Thurm: How MLB teams are allocating their 2014 payrolls

From SABR member Wendy Thurm at FanGraphs on February 24, 2014:

Spring training is in full gear. Opening Day — Australia style — is 26 days away. Several free agents still hoping for major-league deals remain unsigned, most notably Stephen Drew, Kendrys Morales and Ervin Santana. They each received a qualifying offer from their last team, turned it down, and now sit waiting for a new team to pay them and agree to give up a draft pick. For the most part, though, teams have done the hard work to construct their Opening Day rosters, save for the usual spring training competitions for bench positions and the back end of the bullpen.

Combined, teams have committed more than $3 billion in salary for the 2014 season. The top spender is the Los Angeles Dodgers, at more than $220 million. The most frugal is the Miami Marlins, with approximately $42.5 million in salary obligations.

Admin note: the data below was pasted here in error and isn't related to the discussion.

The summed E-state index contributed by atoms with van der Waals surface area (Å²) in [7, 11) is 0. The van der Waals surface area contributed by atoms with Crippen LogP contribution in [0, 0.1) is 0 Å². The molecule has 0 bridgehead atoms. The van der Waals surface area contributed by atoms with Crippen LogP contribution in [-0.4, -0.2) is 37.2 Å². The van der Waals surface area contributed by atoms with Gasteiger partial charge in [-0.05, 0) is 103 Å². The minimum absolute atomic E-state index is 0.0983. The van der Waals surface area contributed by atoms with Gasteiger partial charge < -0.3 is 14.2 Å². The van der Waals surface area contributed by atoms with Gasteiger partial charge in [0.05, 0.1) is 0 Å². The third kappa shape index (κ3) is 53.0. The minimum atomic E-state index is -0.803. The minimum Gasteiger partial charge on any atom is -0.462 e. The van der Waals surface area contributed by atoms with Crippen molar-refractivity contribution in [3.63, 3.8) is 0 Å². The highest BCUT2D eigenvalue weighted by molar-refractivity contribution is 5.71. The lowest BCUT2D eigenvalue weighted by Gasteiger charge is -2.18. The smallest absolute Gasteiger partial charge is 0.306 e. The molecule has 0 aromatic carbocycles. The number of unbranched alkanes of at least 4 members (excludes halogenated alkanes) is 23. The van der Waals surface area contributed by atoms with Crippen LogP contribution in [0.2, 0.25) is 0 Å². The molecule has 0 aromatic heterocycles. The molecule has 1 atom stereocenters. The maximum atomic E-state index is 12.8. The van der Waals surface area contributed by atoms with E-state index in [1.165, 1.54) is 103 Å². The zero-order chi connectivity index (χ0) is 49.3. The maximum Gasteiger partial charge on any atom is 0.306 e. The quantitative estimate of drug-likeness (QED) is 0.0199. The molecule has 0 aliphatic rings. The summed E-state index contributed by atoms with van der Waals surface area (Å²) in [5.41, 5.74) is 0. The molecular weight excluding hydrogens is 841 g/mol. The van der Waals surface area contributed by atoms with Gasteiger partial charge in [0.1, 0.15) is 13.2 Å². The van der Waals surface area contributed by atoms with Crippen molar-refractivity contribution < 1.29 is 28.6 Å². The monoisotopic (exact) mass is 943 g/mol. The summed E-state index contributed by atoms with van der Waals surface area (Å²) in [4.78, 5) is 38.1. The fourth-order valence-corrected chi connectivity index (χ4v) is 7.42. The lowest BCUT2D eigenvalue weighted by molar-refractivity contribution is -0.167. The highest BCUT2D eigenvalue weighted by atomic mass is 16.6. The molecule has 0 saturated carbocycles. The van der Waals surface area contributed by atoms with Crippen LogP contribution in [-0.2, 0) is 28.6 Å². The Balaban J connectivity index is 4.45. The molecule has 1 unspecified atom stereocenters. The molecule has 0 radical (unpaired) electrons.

Every team, no matter the payroll, has to make decisions about how to spend the money allocated for player salaries. We wanted to know about those decisions. What percentage of a team’s payroll is spent on the highest-paid player? The starting rotations? The starting position players? The bullpen? The bench? How many pre-arbitration eligible players likely will be on each team’s Opening Day roster? Do big spending teams allocate their payroll in a different way than smaller spending team? If so, how? And so on.

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Originally published: February 25, 2014. Last Updated: February 25, 2014.